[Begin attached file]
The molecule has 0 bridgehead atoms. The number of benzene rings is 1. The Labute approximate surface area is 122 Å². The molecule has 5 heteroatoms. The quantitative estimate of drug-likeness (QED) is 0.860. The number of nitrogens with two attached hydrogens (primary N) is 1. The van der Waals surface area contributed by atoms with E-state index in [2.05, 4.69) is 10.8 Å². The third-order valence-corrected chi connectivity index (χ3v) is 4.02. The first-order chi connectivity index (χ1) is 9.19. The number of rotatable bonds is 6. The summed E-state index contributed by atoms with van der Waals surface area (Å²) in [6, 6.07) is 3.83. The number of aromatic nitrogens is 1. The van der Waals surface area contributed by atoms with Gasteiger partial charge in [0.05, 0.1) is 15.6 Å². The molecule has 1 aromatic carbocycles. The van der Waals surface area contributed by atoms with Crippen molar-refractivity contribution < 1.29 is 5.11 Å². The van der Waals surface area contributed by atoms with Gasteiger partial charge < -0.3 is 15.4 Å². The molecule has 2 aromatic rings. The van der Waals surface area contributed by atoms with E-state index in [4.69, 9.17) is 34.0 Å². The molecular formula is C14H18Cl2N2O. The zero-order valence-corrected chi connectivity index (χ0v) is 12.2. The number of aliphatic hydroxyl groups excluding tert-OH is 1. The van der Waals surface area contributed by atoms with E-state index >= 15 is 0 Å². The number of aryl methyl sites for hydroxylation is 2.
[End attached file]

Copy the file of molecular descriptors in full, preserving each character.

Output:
The molecule has 0 bridgehead atoms. The number of benzene rings is 1. The Labute approximate surface area is 122 Å². The molecule has 5 heteroatoms. The quantitative estimate of drug-likeness (QED) is 0.860. The number of nitrogens with two attached hydrogens (primary N) is 1. The van der Waals surface area contributed by atoms with E-state index in [2.05, 4.69) is 10.8 Å². The third-order valence-corrected chi connectivity index (χ3v) is 4.02. The first-order chi connectivity index (χ1) is 9.19. The number of rotatable bonds is 6. The summed E-state index contributed by atoms with van der Waals surface area (Å²) in [6, 6.07) is 3.83. The number of aromatic nitrogens is 1. The van der Waals surface area contributed by atoms with Gasteiger partial charge in [0.05, 0.1) is 15.6 Å². The molecule has 1 aromatic carbocycles. The van der Waals surface area contributed by atoms with Crippen molar-refractivity contribution < 1.29 is 5.11 Å². The van der Waals surface area contributed by atoms with Gasteiger partial charge < -0.3 is 15.4 Å². The molecule has 2 aromatic rings. The van der Waals surface area contributed by atoms with E-state index in [4.69, 9.17) is 34.0 Å². The molecular formula is C14H18Cl2N2O. The zero-order valence-corrected chi connectivity index (χ0v) is 12.2. The number of aliphatic hydroxyl groups excluding tert-OH is 1. The van der Waals surface area contributed by atoms with E-state index >= 15 is 0 Å². The number of aryl methyl sites for hydroxylation is 2.